Battery, Alternator, or Something Else?

electrical-wiring
honda
odyssey
batteries
alternators

#1

Okay, here’s the deal. I left the interior lights on all night so the car did not start the next morning. It jumped fine and ran fine. The next morning it would not start again, but I am 100% certain that every interior light / appliance was completely off. So I replaced the battery with a brand new one, and the car started fine. The next morning, the car started fine and I drove it downtown (about 20 miles) with no problem at all (no battery light, no rough engine, etc.). When I got to the parking garage, I got out of the car and tried to lock the doors with the keyless fob, however it did not work. In fact, nothing electrical worked! Here is a potential clue- I had this almost identical problem about 3 years ago and I replaced the OEM alternator at that time with a refurbished alternator and haven’t had this problem since. Is this a repeat event? Question I am pondering- is it possible to have just enough power from the alternator to keep the sparks going, but not enough to maintain charge???


#2

Have the alternator tested. Most parts stores will do the testing free. Don’t guess, test and find out.


#3

The charging system should be tested to determine if the alternator was damaged after jump starting the vehicle and driving it. Alternators aren’t designed to recharge a dead battery.

Tester


#4

Alternators have a set of rectifier diodes built into them. If the battery jumpers are even momentarily reversed when you jump start the car, you can “blow out” two of these diodes. Then, instead of getting full wave rectification, you will only get half wave rectification, which will give you the same voltage output from the alternator but only halve the current flow. Thus your battery will not be recharged by the alternator as you drive. I read somewhere that it takes aprox. 13 miles at high way speed for the charging system to recover from one engine start, but that may be an urban myth. Anyway, it sounds like you blew the diodes and you need to have the alternator checked out. While you are at it, just because you have a new battery does not mean the lugs on the battery leads are clean and making good contact to the battery, you should have that checked out too.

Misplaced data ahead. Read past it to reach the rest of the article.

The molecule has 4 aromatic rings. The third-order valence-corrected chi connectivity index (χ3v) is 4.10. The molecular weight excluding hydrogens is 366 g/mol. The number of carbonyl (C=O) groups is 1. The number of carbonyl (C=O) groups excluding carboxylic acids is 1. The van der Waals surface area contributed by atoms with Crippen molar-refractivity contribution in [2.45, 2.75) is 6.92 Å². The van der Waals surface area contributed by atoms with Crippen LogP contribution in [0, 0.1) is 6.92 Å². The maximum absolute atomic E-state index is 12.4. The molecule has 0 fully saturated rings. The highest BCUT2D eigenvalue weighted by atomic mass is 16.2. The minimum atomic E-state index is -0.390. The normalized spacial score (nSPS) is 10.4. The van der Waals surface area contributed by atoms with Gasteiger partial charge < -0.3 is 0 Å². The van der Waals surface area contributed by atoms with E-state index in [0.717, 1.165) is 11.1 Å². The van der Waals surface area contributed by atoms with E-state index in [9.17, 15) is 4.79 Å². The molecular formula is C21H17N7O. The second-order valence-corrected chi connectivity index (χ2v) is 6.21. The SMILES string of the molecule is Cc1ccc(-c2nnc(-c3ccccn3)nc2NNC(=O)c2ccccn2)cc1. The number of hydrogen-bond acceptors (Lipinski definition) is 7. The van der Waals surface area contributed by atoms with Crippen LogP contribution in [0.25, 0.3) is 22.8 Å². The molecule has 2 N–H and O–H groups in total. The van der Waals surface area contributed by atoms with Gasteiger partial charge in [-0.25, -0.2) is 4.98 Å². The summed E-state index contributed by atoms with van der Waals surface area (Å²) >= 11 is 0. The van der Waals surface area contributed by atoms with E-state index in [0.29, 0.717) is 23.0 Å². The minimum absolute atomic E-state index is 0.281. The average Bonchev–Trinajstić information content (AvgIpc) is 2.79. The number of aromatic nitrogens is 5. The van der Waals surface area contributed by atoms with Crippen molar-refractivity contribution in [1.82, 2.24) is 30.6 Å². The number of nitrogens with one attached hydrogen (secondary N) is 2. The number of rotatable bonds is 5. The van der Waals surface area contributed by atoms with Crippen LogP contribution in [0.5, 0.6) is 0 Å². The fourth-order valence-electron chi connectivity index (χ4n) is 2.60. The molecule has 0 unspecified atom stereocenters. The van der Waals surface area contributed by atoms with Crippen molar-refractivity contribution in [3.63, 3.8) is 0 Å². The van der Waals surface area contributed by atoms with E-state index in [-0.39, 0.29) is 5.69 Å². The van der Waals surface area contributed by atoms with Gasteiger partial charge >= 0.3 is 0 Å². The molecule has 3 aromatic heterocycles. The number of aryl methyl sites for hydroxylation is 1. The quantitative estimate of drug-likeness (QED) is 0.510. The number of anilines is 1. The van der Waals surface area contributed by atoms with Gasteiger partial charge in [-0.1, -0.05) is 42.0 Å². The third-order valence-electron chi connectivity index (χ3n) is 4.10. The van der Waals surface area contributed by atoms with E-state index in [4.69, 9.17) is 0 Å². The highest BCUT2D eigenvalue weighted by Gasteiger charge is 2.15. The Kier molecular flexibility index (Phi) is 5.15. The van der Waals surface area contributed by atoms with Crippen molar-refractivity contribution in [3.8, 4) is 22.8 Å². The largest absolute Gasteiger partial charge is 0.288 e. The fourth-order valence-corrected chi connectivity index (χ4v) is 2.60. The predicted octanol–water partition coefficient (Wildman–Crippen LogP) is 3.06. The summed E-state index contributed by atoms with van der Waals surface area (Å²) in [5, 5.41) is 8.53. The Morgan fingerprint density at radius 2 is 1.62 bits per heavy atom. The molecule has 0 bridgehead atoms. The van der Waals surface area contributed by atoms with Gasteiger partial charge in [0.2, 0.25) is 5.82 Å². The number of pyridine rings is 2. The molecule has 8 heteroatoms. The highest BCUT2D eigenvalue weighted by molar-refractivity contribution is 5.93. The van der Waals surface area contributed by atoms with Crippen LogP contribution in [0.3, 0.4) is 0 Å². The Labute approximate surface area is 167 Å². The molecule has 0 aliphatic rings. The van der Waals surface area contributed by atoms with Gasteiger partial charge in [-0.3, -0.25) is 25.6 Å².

#5

update- i had the battery and alternator tested, both are fine. the next part is strange- after the car died downtown, i walked away and came back 6 hours later. the car started just fine as though nothing had happened… but the clock had reset. which means the entire car had lost power and regained it spontaneously!!! i will check the battery connections again but they were greased so i doubt that is it. is there a master relay or master fuse somewhere that would shut down power to all electrical appliances?


#6

This is an odd ball problem, but, and this is a guess not a diagnosis, you may have a faulty ignition sw. If it is cracked internally it will be intermittent, and it controls all the power on power off funcitons. One other thought, and most unlikely but possible, is that the battery ground strap is not making good consistent contact with the body/engine due to rust or a loose bolt, or a frayed lead.


#7

I’m assuming when you say “nothing electrical worked”, that the battery was dead and you couldn’t start the car either.

Have the alternator tested. You can do this yourself if you have a voltmeter. Put the meter on the battery–you should have over 12V. Start the car. You should normally have 13-14.5V with the engine running. If less, the alternator is bad. If the voltage is actually lower than what you measured before starting the car, the alternator isn’t doing anything at all.

Check it soon. A couple of deep discharges is all it usually takes to damage even a brand-new battery.